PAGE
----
Askia the Great[edit]

The Tomb of Askia in Gao

Sonni Ali was succeeded by Askia the Great. He organized the territories his predecessor conquered and extended his power to the south and the east. Under his rule, the Songhai military possessed a full-time corps of warriors. Askia is said to have cynical attitudes towards kingdoms lacking professional fighting forces.[13] Al-Sa'di, the chronicler who wrote the Tarikh al-Sudan, compared Askiya's army to that of his predecessor:

"he distinguished between the civilian and the army unlike Sunni Ali [1464–92] when everyone was a soldier."

He opened religious schools, constructed mosques, and opened his court to scholars and poets from throughout the Muslim world. His children went to an Islamic school, and he enforced Islamic practices but did not force religion on his people.[citation needed] Askia completed one of the Five Pillars of Islam by taking a hajj to Mecca, bringing a large amount of gold. He donated some of it to charity and spent the rest on gifts for the people of Mecca to display his empire's wealth. Historians from Cairo said his pilgrimage consisted of "an escort of 500 cavalry and 1000 infantry, and with him he carried 300,000 pieces of gold".[14]

Islam was so important to him that, upon his return, he established more learning centres throughout his empire and recruited Muslim scholars from Egypt and Morocco to teach at the Sankore Mosque in Timbuktu.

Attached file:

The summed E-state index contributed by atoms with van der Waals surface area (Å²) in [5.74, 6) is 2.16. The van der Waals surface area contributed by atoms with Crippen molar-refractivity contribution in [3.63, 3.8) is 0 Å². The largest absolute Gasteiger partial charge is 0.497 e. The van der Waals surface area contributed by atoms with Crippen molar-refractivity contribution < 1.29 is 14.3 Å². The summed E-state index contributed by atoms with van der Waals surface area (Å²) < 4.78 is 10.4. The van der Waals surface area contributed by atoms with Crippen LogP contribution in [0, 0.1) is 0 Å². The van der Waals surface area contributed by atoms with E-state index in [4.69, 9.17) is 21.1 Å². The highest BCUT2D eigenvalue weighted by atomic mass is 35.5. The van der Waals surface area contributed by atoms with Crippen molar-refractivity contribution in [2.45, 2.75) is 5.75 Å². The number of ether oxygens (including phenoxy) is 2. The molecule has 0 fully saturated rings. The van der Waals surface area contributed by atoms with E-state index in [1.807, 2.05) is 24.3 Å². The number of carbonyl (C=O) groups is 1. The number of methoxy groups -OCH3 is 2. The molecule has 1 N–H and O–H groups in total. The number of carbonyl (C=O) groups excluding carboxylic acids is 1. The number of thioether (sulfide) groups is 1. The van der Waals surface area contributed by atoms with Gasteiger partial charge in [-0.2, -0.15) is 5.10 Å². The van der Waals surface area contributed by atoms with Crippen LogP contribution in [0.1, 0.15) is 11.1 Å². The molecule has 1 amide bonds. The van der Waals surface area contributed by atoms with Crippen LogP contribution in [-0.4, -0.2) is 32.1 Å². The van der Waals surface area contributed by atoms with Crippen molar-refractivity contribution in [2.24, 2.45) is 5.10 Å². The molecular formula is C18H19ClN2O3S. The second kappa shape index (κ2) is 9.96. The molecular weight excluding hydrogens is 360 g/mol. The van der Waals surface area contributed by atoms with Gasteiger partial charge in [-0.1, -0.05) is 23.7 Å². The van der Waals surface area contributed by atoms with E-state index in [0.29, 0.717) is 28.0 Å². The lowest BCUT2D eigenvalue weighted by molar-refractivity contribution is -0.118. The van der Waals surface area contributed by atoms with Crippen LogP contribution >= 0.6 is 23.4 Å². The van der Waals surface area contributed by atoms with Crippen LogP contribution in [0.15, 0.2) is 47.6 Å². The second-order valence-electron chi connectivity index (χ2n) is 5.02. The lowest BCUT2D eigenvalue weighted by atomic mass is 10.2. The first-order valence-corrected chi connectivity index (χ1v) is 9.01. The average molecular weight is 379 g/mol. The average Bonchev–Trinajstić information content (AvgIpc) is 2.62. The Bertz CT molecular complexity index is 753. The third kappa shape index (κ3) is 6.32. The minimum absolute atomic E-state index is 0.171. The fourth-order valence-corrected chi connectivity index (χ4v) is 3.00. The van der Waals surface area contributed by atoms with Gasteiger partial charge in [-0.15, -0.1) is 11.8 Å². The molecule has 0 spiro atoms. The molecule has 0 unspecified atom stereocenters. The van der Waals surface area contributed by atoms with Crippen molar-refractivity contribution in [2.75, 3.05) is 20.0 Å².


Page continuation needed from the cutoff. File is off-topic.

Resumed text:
He was interested in astronomy, which led to increased astronomers and observatories in the capital.[15]

Askia initiated multiple military campaigns, including declaring Jihad against the neighbouring Mossi. He did not force them to convert to Islam after subduing them. His army consisted of war canoes, a cavalry, protective armour, iron-tipped weapons, and an organized militia.[citation needed]

He centralized the administration of the empire and established a bureaucracy responsible for tax collection and the administration of justice. He demanded the building of canals to enhance agriculture, eventually increasing trade. He introduced a system of weights and measures and appointed an inspector for each of Songhai's major trading centres.[citation needed]

During his reign, Islam became more entrenched, trans-Saharan trade flourished, and the salt mines of Taghaza were brought within the empire's boundaries.

Decline and Saadian Invasion[edit]

In 1528, Askia's children revolted against him, declaring his son Askia Musa king. Following Musa's overthrow in 1531, the Songhai Empire went into decline. Following the death of Emperor Askia Daoud in 1583, a war of succession weakened the Songhai Empire and split it into two feuding factions.[16]